Humanitarian visas to avoid deaths and improve management of refugee flows 

Press Releases 
Plenary session 
  • Access to EU territory for the sole purpose of requesting international protection 
  • Visa applications and issuance at EU embassies and consulates abroad 
  • 90% of those granted international protection in the EU arrived via irregular means 
  • Around 30 000 people have died trying to reach Europe since 2000 

EU countries should be able to issue humanitarian visas at embassies and consulates abroad, so that people seeking protection can access Europe without risking their lives.

The European Parliament requested on Tuesday that the European Commission tables, by 31 March 2019, a legislative proposal establishing a European Humanitarian Visa, giving access to European territory - exclusively to the member state issuing the visa - for the sole purpose of submitting an application for international protection.

The legislative initiative report was backed by 429 MEPs, 194 voted against and 41 abstained.

MEPs stress that, despite many announcements and requests for safe and legal pathways for asylum-seekers into Europe, the EU lacks a harmonised framework of protected entry procedures. They underline that, due to insufficient legal options, an estimated 90% of those granted international protection reached the European Union through irregular means.

Cut the death toll, combat smuggling and improve use of migration funds

Parliament believes that humanitarian visas would help to address the intolerable death toll in the Mediterranean and on the migration routes to the EU (at least 30 000 persons have died at EU borders since 2000), to combat human smuggling, and to manage arrivals, reception and processing of asylum claims better.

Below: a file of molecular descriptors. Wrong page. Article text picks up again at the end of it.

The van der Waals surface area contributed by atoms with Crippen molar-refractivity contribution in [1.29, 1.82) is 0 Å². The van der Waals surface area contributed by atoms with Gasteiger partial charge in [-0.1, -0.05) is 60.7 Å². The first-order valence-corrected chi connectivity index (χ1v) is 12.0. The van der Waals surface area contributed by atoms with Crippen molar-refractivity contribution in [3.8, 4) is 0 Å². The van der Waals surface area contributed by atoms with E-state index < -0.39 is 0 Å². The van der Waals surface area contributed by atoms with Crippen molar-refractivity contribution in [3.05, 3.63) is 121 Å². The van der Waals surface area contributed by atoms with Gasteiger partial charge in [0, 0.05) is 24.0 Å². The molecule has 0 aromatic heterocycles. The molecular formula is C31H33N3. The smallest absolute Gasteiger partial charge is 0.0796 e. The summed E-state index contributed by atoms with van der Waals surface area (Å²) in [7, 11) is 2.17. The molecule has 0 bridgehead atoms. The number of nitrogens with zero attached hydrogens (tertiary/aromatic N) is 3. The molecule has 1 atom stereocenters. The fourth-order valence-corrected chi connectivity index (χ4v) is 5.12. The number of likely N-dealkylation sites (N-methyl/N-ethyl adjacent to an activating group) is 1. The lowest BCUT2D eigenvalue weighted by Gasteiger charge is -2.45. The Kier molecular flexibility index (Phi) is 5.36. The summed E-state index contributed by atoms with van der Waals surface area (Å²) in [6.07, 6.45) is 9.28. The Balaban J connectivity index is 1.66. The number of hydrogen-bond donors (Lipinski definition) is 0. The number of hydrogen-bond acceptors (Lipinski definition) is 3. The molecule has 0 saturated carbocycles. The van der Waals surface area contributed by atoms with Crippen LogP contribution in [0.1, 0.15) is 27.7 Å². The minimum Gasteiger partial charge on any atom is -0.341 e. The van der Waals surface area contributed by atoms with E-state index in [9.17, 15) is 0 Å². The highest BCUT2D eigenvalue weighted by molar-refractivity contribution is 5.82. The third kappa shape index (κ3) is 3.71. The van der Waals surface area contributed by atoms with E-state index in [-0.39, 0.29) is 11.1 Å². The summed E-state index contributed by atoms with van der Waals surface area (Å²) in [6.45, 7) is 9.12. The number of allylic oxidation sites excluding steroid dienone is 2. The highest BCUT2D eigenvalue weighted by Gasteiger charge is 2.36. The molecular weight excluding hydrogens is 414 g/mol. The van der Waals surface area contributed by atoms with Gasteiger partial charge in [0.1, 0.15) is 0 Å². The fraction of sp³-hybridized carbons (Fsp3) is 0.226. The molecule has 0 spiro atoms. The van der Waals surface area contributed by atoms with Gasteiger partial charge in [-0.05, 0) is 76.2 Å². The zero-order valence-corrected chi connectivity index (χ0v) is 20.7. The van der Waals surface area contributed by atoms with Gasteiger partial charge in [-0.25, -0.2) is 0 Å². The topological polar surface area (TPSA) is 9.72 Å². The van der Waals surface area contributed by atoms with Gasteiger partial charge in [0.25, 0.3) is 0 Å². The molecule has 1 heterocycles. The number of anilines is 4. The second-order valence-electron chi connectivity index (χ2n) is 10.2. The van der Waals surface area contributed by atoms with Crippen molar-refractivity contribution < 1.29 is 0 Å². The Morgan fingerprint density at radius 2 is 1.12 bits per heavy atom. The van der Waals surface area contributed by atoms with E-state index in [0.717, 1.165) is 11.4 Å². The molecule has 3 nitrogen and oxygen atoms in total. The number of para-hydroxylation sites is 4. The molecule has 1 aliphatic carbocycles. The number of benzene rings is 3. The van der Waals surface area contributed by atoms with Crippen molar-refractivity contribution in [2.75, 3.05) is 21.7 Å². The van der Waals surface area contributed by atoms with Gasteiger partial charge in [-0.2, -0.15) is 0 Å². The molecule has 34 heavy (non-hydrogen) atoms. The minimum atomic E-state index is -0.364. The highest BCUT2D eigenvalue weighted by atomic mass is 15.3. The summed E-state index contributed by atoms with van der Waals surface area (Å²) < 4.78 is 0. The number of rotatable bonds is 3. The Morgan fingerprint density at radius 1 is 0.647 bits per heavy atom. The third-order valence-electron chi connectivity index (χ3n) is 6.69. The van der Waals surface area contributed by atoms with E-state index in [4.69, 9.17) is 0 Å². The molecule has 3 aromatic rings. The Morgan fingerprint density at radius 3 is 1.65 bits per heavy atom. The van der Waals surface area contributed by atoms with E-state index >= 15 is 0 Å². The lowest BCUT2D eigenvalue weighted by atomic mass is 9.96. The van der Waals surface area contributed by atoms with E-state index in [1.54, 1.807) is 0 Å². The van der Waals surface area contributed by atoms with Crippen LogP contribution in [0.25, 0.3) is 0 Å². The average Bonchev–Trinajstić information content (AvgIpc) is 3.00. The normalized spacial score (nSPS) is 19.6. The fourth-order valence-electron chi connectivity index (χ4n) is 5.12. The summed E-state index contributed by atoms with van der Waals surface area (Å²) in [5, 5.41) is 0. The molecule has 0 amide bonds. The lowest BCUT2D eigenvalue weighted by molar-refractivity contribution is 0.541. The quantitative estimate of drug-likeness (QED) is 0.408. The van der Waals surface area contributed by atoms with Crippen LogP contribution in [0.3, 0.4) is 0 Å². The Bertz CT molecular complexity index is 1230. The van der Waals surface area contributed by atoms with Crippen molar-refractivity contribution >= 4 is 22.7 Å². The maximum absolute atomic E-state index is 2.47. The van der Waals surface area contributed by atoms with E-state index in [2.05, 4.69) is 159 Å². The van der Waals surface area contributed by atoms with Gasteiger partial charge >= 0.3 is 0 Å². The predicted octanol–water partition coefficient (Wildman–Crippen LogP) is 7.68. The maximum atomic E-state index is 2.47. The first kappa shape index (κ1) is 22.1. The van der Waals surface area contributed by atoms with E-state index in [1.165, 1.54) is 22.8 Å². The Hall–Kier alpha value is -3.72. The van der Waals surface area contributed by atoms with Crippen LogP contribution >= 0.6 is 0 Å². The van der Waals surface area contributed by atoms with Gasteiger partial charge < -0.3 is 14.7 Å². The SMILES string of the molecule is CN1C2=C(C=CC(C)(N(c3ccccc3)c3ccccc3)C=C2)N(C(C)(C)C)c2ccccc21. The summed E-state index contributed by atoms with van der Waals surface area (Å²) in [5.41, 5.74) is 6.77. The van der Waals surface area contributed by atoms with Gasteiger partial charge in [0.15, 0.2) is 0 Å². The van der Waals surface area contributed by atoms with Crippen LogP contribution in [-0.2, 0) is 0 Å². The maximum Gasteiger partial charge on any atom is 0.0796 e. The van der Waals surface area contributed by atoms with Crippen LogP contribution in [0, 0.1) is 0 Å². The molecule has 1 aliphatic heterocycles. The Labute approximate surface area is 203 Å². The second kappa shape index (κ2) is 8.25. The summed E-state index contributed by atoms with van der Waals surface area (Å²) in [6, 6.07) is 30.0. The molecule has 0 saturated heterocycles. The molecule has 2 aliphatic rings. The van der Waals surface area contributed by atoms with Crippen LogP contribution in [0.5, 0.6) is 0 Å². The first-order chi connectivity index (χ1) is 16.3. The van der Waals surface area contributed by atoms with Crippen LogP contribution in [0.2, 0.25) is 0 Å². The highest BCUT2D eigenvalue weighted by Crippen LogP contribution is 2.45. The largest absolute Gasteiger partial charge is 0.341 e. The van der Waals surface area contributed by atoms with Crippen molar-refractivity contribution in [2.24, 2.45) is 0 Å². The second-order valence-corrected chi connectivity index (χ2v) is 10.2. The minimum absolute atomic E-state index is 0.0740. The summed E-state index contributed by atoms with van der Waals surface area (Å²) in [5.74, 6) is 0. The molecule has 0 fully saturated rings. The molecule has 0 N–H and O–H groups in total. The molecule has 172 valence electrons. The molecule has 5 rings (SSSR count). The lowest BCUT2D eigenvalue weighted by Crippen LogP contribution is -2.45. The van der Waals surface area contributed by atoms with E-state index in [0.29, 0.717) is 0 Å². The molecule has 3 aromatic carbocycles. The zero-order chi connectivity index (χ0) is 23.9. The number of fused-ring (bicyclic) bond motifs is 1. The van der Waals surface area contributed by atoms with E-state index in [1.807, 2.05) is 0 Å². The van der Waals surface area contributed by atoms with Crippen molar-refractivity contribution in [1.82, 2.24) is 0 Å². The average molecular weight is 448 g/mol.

The tool should also contribute to optimising member states’ and the EU’s budget for asylum, law enforcement procedures, border control, surveillance and search and rescue activities, MEPs say.

They stress, however, that the decision to issue European humanitarian visas should remain the sole competence of the member states.

Security screening before issuing the visa

The resolution makes clear that beneficiaries will have to prove well-founded exposure to or risk of persecution and not be in a resettlement process already. The assessment of the application should not involve a full status determination process, but before issuing the visa, each applicant should be subject to a security screening, through the relevant national and European databases, “to ensure that they do not pose a security risk”.

Next steps

The Parliament asks the Commission to table a legislative proposal by 31 March 2019. The Commission will have to give a reasoned reply to Parliament’s request.